There’s Always Hope, There’s Always Cabernet by Benjamin Shaw | This is such a great album album. And by that I mean, you put it on at track one, and by the end of it, you really feel like you’ve just listened to an album. I know I would love this album even if I didn’t know Benjamin Shaw, as it is the perfect amount of heartfelt lyrics and fuzzy home recording and noise. The fact that I do know Benjamin Shaw just increases my love of it. And, back in Autumn, me and some other musical friends went on tour with Mr. Shaw and we had the pleasure of not only being some of the first to get to listen to his freshly pressed classic, but we even got to perform some of the songs with him. So when you listen to a track like ‘Home’, you’ll probably relish in refrains like “Such a strain on my liver / whenever I’m alone / but nothing pains, when I’m with her / should of stayed at home” as much as me. But I’ll also carry the extra knowledge of how much Ben really means each line.
Several Shades of Why by J Mascis | I know this album shows up as number 8 in the mix tape, but gun to the head, this is my favourite album of 2011. I knew I would have no choice in liking the acoustic solo album from the Dinosaur Jr frontman as soon as I heard about it; one of my favourite all time tracks ever (and definitely my favourite Dinosaur Jr track) was the acoustic version of ‘Get Me’. J Mascis’ crackly voice seems designed for acoustic guitar accompaniment, and even his amazing guitar chops seem more amazing when they are not completely fuzzed out. And that is exactly what this album is. A perfectly flawed singing voice matched with perfectly perfect guitar. To my ears, that makes for a perfect album and it has been on repeat since it first came out.
Arabia Mountain by The Black Lips | The Black Lips always put out fun, high energy albums and this one is no different. The songs are rough around the edges, but within those edges, there are some catchy melodies (sung in a strained, up all night voice). This album is as good as anything they’ve done, and one of my favourite ‘put on the headphones while I walk around town’ albums of the year. It goes well with wearing sunglasses.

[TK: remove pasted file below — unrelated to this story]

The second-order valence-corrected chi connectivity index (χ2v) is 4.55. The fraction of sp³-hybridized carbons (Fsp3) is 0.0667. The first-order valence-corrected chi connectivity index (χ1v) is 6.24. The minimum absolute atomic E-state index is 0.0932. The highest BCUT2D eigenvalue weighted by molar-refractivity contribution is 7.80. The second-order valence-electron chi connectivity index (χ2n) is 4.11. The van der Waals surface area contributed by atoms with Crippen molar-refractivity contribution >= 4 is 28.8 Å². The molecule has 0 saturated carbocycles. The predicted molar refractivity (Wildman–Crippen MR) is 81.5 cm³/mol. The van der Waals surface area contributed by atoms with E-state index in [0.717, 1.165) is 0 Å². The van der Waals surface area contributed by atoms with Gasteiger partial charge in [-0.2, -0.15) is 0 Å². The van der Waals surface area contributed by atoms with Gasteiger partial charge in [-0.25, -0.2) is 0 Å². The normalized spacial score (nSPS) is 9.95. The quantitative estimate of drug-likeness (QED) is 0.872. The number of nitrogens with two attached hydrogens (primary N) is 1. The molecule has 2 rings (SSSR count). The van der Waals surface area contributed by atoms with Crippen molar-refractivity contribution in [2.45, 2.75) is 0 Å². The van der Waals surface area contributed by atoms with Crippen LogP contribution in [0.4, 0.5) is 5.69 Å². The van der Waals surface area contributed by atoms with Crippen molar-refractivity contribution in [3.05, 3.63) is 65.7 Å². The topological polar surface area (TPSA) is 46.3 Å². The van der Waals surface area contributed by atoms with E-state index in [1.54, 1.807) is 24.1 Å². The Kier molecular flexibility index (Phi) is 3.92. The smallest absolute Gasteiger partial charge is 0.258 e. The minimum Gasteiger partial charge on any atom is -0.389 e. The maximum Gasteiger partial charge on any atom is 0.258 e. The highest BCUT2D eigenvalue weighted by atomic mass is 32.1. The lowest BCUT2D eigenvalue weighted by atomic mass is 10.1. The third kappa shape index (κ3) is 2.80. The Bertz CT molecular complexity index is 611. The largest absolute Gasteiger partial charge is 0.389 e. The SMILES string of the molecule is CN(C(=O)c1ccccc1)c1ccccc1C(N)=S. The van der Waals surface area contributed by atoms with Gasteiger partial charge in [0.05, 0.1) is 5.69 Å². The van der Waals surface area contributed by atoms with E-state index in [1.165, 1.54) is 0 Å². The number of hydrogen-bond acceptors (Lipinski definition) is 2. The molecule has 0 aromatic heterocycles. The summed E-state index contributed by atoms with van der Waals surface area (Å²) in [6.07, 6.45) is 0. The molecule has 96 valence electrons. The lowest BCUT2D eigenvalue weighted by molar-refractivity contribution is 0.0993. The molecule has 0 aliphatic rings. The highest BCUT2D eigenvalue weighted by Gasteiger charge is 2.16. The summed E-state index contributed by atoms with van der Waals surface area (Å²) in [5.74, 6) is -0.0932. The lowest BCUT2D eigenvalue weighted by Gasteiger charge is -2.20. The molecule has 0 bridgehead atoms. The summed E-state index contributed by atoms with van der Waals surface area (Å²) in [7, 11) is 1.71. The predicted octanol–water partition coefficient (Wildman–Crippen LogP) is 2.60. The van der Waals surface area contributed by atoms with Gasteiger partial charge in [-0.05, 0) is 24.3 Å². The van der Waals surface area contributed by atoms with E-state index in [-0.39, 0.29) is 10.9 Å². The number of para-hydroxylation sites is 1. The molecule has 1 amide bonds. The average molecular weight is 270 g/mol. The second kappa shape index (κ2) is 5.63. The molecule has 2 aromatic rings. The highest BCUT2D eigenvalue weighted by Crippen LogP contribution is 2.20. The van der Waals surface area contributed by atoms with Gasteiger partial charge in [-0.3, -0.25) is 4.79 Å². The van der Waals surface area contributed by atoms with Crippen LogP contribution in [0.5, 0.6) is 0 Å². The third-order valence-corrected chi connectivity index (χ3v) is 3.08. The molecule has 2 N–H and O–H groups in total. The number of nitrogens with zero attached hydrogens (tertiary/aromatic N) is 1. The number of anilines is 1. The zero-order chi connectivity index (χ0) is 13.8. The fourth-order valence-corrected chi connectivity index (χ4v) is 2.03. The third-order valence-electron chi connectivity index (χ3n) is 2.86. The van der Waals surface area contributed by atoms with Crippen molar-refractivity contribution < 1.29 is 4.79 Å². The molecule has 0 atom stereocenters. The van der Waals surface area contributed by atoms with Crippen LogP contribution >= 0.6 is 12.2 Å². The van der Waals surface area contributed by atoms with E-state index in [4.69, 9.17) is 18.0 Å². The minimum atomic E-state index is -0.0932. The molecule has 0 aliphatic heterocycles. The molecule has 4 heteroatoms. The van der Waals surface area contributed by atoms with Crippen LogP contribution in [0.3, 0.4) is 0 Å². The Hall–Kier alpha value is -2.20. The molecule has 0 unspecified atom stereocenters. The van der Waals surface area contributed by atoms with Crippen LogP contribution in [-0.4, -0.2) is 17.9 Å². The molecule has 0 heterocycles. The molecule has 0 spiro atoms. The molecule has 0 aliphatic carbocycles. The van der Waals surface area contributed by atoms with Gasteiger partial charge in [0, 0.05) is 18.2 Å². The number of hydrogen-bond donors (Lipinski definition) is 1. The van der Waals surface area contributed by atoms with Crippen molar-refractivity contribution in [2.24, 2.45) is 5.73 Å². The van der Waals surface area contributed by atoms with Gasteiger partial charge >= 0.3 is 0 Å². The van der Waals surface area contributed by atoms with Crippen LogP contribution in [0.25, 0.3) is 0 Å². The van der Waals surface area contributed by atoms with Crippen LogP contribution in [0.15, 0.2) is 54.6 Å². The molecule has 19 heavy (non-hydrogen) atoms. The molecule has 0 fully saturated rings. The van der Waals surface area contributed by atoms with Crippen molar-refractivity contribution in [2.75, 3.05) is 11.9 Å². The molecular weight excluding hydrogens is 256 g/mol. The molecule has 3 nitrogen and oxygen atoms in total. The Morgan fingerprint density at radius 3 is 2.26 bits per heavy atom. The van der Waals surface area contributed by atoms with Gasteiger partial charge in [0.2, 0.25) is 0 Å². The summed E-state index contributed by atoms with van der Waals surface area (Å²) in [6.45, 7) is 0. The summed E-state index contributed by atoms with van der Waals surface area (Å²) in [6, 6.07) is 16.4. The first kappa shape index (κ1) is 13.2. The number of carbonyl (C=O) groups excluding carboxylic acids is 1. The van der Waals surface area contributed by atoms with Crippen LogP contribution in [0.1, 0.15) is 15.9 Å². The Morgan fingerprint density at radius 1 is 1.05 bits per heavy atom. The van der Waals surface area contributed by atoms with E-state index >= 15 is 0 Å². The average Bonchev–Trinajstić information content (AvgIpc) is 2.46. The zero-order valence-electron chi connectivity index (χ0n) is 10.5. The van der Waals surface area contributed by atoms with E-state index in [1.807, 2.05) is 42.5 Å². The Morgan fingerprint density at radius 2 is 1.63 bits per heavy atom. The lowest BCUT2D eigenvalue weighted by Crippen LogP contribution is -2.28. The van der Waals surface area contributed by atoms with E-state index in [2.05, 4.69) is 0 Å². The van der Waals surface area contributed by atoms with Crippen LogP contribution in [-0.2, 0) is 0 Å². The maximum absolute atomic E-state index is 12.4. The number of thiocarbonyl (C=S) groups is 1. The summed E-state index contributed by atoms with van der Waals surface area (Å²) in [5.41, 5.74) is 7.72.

The Year of Hibernation by Youth Lagoon | Of all the new, heavily hyped artists that came out this year, Youth Lagoon was the one that seemed the most deserving of the hype. It’s an album that works best as a whole, but each song stands ground on their own. Everything about it is just really pleasant. Head nodding, toe tapping gems, one after another.
Good Vibrations by Bill Baird | I discovered this album over on IGIF, and it was the mention that Bill Baird was the guy responsible for Sound Team—a band I had almost forgotten about, but have since put Movie Monster back on heavy rotation—that really made me give it a proper listen. And it was a good thing I did, as this is the sort of collection of songs that I always fall hard for. Heartfelt and beautiful songs, lo-fi in spirit without being lo-fi in quality.
Hysterical by Clap Your Hands Say Yeah | Remember when Clap Your Hands Say Yeah were the most talked about band around the internet? And then they just kind of disappeared. If hype wasn’t such a fleeting thing, and something that seems to only be thrust upon new bands, this album would have been on a lot more peoples lips and in a lot more peoples ears.
Summer Echoes by Sin Fang | I’ve been a big fan of Sin Fang (formerly Sin Fan Bous, but he cleverly dropped the ‘bous’ from his name - probably because he realized that ‘sin’ and ‘fang’ were both cool words that had evil meanings, while ‘bous’ is less cool, with less evil connotations) ever since I found out that this was the solo project of the guy from Sea Bear. It’s a really great album and proves that Iceland does more than make bjork, sigur rós, and really good looking people.
Wolfroy Goes To Town by Bonnie ‘Prince’ Billy | This is one of those albums that really pulls you in close. Everything is so quiet and empty, but at the same time, extremely powerful. I’ve found that everything around me disappears when this album is on. Which means I missed my bus stop yesterday. So now I find it is best to put this album on when I am safely at home and ready to wind down my day.
The Head and the Heart by The Head and the Heart | I know this album ‘officially’ came out in 2010, but since it was remastered and put out again by Sub Pop—and since that is the release that made my aware of them—it gets on my list. Also, it is a brilliant record and I’ve listened to it a lot this year. It sounds like the album I wish Dan Mangan would have followed up ‘Nice, Nice, Very Nice’ with. I mean, the tone of this guys voice is so Dan Mangan. And that is a good tone for my books.
The Rip Tide by Beirut | I remember being in a Barcelona cafe, drinking beer and sweating balls, when this album came on and I said to my friends “I love King Creosote”. And they said, “this is Beirut”. And then I said, “yeah, I know, but I also love King Creosote. Can’t a guy ever say something completely unrelated?”.
Cults by Cults | I missed out on the pre-buzz hype of this album (i.e. how everybody went crazy for the first single). It was when I started noticing a lot of people complaining about how they thought the album was a bit disappointing that I finally checked them out. And I found the album anything but disappointing. I thought it was catchy as hell.